In the fiscal year of 2023, Zimbabwe recorded a gold production of 30 metric tons, marking a 15% decline compared to the preceding year. This decrease is attributed to the adverse effects of electricity shortages and currency fluctuations, as revealed by official data released on Monday.
Formerly positioned as one of the leading gold producers in Africa, Zimbabwe has experienced a significant decline in its standing relative to regional counterparts such as Ghana, Mali, Burkina Faso, Guinea, and Tanzania. The prolonged economic crisis has deterred investors, contributing to the country’s diminished status in the gold production landscape.
Zimbabwe, despite its substantial untapped potential, continues to face challenges in attracting investment for its operating mines. The struggle to secure capital is rooted in apprehensions regarding government policies and property rights, particularly in the aftermath of the land seizures targeting white-owned farms at the turn of the century.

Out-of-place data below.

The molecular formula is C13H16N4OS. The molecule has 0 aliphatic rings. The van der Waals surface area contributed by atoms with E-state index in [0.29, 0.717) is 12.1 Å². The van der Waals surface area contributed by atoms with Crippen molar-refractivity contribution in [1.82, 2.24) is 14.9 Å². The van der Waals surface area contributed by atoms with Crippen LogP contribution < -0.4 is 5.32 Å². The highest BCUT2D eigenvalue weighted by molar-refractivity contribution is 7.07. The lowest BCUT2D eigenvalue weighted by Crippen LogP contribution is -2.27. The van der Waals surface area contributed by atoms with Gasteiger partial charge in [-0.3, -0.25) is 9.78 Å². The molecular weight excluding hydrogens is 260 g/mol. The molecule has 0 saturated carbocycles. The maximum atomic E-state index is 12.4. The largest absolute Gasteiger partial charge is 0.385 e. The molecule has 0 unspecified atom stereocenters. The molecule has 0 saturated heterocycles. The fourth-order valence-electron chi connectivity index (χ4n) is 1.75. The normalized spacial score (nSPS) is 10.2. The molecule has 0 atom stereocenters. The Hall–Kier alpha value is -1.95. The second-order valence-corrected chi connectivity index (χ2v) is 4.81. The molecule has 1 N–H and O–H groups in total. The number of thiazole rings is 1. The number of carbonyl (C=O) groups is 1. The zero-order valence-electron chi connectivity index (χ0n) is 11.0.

Additionally, Zimbabwe grapples with heightened power cuts attributed to the frequent breakdowns of its aging coal-fired plants. Concurrently, electricity generation at the Kariba hydropower station is constrained by persistently low water levels, further exacerbating the energy challenges faced by the country.
The majority of gold production in Zimbabwe emanates from small-scale operators and artisanal miners, constituting a notably fragmented structure devoid of the benefits and efficiencies associated with economies of scale.